There’s nothing like a medical emergency to turn your world upside down – or at the very least, keep you from blogging for a while. This spring, I spent several months working with a patient through a series of health crises, not as a professional healthcare navigator, but as a family member. The experience allowed me to view with fresh eyes what so many people go through each day: the shock of a loved one being suddenly, seriously ill; the dizzying array of medical specialists involved; and the rapid-fire, sometimes life-altering decisions that must be made both during and after the crisis. Even with 20 years of nursing experience and specialized advocacy training, it felt overwhelming, and renewed my commitment to help others navigate their own emergent and chronic medical situations.
When the crisis resolved and my own loved one returned home to a (mostly) manageable health maintenance program, I was able to reflect on the process through a more objective, professional lens and identify several critical touchpoints in my family member’s care that a “layperson” advocating for themselves or a loved one might not know – but should:
1) Question falling into the “complications statistic” – There is a percentage of the time that a procedure will cause complications. If complications arise for you or a loved one following a surgery or invasive medical procedure, it’s okay to ask – and ask again – if there may be additional causes behind the complication that should be treated. For example, if a surgical incision isn’t healing properly, is that truly just having the bad luck of being part of the “complications statistic”? Or is the patient not getting enough protein due to dietary restrictions to support healthy wound healing?
2) Get moving – Studies have shown that, in the majority of cases, patients will recover faster and experience more positive health outcomes the sooner they are able to get up and moving after surgery. However, as I have seen firsthand, mobilizing post-surgical patients is time-consuming and can fall by the wayside during a busy shift for hospital staff. If at all possible, tell your care team that mobilization is a priority for you, and ask your nurses and aides to help you. Even a brief walk down the hall, or even around your room, can contribute to a healthy recovery.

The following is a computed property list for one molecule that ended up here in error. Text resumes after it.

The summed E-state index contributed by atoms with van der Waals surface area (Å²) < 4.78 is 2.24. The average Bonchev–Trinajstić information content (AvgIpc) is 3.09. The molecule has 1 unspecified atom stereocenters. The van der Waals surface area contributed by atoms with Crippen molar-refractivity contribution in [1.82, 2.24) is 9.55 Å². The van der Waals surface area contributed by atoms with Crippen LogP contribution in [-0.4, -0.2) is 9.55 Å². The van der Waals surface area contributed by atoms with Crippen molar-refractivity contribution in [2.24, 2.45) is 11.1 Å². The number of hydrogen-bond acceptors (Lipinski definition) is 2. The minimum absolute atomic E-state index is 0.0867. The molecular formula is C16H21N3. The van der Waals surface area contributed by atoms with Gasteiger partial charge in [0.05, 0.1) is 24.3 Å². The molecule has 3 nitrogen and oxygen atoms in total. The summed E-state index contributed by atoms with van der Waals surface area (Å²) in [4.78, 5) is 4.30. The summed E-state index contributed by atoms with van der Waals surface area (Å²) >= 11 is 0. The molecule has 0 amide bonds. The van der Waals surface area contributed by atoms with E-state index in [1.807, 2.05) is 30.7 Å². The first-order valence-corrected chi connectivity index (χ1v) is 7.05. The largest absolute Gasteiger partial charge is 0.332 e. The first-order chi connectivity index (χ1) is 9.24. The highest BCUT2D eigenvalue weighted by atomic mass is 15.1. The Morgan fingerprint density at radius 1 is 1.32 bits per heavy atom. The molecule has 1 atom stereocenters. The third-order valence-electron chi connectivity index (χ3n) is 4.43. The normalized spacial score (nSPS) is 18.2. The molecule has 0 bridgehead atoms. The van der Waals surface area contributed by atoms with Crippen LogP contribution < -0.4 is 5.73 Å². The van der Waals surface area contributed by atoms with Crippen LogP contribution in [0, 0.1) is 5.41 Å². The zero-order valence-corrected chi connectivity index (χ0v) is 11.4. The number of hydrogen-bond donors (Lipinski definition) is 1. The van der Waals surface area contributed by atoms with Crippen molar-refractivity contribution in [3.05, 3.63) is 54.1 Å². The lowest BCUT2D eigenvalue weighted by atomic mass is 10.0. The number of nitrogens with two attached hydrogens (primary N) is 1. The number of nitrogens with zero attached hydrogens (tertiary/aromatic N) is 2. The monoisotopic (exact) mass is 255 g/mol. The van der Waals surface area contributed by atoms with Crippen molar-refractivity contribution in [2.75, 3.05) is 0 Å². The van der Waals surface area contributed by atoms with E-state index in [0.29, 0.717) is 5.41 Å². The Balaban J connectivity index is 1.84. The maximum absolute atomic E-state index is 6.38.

3) Get to know your care team – If you or a family member has been admitted to a hospital for an emergent cause, chances are your team includes multiple specialists and hospital departments. Keeping everyone straight – and knowing who to contact about what – can be like watching a soap opera for the first time. Ask everyone who comes in their name, their specialty and their role in your care (take notes if you can!). If you receive conflicting advice or opinions about your course of treatment and feel unsure who to trust or how to get everyone on the same page, don’t be afraid to get the hospital’s patient advocate involved to help.
4) Follow up on follow-up care – Because multiple specialists are often involved in caring for the same patient, you or your loved one will be “assigned” to one specialty or another for follow-up care. Be aware: the best person for one job may not be the best person for another. This is particularly true for follow-up care, especially if you or your loved one has a chronic condition that will require long-term management. In my family member’s situation, for example, the surgeon was expert at the required surgery, but wasn’t able to provide as in-depth or nuanced an understanding of the long-term outcomes of, or care for, the underlying condition. Again, if you have any concern that your follow-up care isn’t being adequately addressed, don’t hesitate to involve the hospital patient advocate to help you or your loved one.
If you need help advocating for yourself or a loved one during a medical health crisis, or assistance with managing recovery or health maintenance, call us at (913) 553-6226.